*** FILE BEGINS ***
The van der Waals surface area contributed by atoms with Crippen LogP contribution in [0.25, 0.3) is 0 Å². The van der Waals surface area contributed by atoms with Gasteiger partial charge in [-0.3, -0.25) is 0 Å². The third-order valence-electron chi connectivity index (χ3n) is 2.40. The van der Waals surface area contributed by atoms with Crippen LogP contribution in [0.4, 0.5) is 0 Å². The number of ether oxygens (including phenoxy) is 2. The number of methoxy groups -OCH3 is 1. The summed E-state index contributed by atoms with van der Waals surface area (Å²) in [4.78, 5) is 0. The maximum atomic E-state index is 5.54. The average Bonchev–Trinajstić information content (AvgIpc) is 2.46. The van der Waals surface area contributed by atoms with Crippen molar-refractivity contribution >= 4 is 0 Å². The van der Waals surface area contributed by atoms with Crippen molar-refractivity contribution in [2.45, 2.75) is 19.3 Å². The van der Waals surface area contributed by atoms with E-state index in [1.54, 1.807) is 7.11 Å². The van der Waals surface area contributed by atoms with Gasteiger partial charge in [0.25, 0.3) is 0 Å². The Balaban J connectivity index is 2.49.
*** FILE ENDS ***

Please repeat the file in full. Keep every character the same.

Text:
The van der Waals surface area contributed by atoms with Crippen LogP contribution in [0.25, 0.3) is 0 Å². The van der Waals surface area contributed by atoms with Gasteiger partial charge in [-0.3, -0.25) is 0 Å². The third-order valence-electron chi connectivity index (χ3n) is 2.40. The van der Waals surface area contributed by atoms with Crippen LogP contribution in [0.4, 0.5) is 0 Å². The number of ether oxygens (including phenoxy) is 2. The number of methoxy groups -OCH3 is 1. The summed E-state index contributed by atoms with van der Waals surface area (Å²) in [4.78, 5) is 0. The maximum atomic E-state index is 5.54. The average Bonchev–Trinajstić information content (AvgIpc) is 2.46. The van der Waals surface area contributed by atoms with Crippen molar-refractivity contribution >= 4 is 0 Å². The van der Waals surface area contributed by atoms with Crippen molar-refractivity contribution in [2.45, 2.75) is 19.3 Å². The van der Waals surface area contributed by atoms with E-state index in [1.54, 1.807) is 7.11 Å². The van der Waals surface area contributed by atoms with Gasteiger partial charge in [0.25, 0.3) is 0 Å². The Balaban J connectivity index is 2.49.